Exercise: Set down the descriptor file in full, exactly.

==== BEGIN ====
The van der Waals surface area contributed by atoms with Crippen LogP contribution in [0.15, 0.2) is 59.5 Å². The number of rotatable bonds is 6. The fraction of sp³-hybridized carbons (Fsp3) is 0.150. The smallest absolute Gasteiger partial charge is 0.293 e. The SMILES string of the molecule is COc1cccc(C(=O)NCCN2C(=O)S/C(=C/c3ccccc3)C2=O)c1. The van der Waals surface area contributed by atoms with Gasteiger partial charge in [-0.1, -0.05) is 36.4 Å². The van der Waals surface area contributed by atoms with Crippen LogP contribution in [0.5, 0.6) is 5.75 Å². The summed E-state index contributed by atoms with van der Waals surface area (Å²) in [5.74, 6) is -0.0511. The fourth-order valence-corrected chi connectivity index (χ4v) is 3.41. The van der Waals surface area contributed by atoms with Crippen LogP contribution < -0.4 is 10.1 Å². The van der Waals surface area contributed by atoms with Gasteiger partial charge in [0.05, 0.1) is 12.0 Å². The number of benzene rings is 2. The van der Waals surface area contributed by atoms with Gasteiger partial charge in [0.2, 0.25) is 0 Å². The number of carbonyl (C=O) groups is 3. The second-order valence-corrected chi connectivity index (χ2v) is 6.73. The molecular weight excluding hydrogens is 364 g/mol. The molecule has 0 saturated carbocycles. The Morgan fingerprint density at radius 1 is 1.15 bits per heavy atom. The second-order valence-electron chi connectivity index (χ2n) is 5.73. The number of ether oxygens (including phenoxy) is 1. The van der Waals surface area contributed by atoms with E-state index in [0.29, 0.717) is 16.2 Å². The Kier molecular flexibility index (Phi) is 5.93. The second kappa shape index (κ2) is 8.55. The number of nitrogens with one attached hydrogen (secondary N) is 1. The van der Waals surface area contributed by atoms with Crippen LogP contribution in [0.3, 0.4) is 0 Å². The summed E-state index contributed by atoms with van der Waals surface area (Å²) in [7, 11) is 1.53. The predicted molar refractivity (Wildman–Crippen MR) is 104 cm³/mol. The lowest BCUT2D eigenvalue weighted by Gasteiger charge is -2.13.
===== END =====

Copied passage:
The van der Waals surface area contributed by atoms with Crippen LogP contribution in [0.15, 0.2) is 59.5 Å². The number of rotatable bonds is 6. The fraction of sp³-hybridized carbons (Fsp3) is 0.150. The smallest absolute Gasteiger partial charge is 0.293 e. The SMILES string of the molecule is COc1cccc(C(=O)NCCN2C(=O)S/C(=C/c3ccccc3)C2=O)c1. The van der Waals surface area contributed by atoms with Gasteiger partial charge in [-0.1, -0.05) is 36.4 Å². The van der Waals surface area contributed by atoms with Crippen LogP contribution in [0.5, 0.6) is 5.75 Å². The summed E-state index contributed by atoms with van der Waals surface area (Å²) in [5.74, 6) is -0.0511. The fourth-order valence-corrected chi connectivity index (χ4v) is 3.41. The van der Waals surface area contributed by atoms with Crippen LogP contribution < -0.4 is 10.1 Å². The van der Waals surface area contributed by atoms with Gasteiger partial charge in [0.05, 0.1) is 12.0 Å². The number of benzene rings is 2. The van der Waals surface area contributed by atoms with Gasteiger partial charge in [0.2, 0.25) is 0 Å². The number of carbonyl (C=O) groups is 3. The second-order valence-corrected chi connectivity index (χ2v) is 6.73. The molecular weight excluding hydrogens is 364 g/mol. The molecule has 0 saturated carbocycles. The Morgan fingerprint density at radius 1 is 1.15 bits per heavy atom. The second-order valence-electron chi connectivity index (χ2n) is 5.73. The number of ether oxygens (including phenoxy) is 1. The van der Waals surface area contributed by atoms with E-state index in [0.29, 0.717) is 16.2 Å². The Kier molecular flexibility index (Phi) is 5.93. The second kappa shape index (κ2) is 8.55. The number of nitrogens with one attached hydrogen (secondary N) is 1. The van der Waals surface area contributed by atoms with Crippen LogP contribution in [0.3, 0.4) is 0 Å². The summed E-state index contributed by atoms with van der Waals surface area (Å²) in [7, 11) is 1.53. The predicted molar refractivity (Wildman–Crippen MR) is 104 cm³/mol. The lowest BCUT2D eigenvalue weighted by Gasteiger charge is -2.13.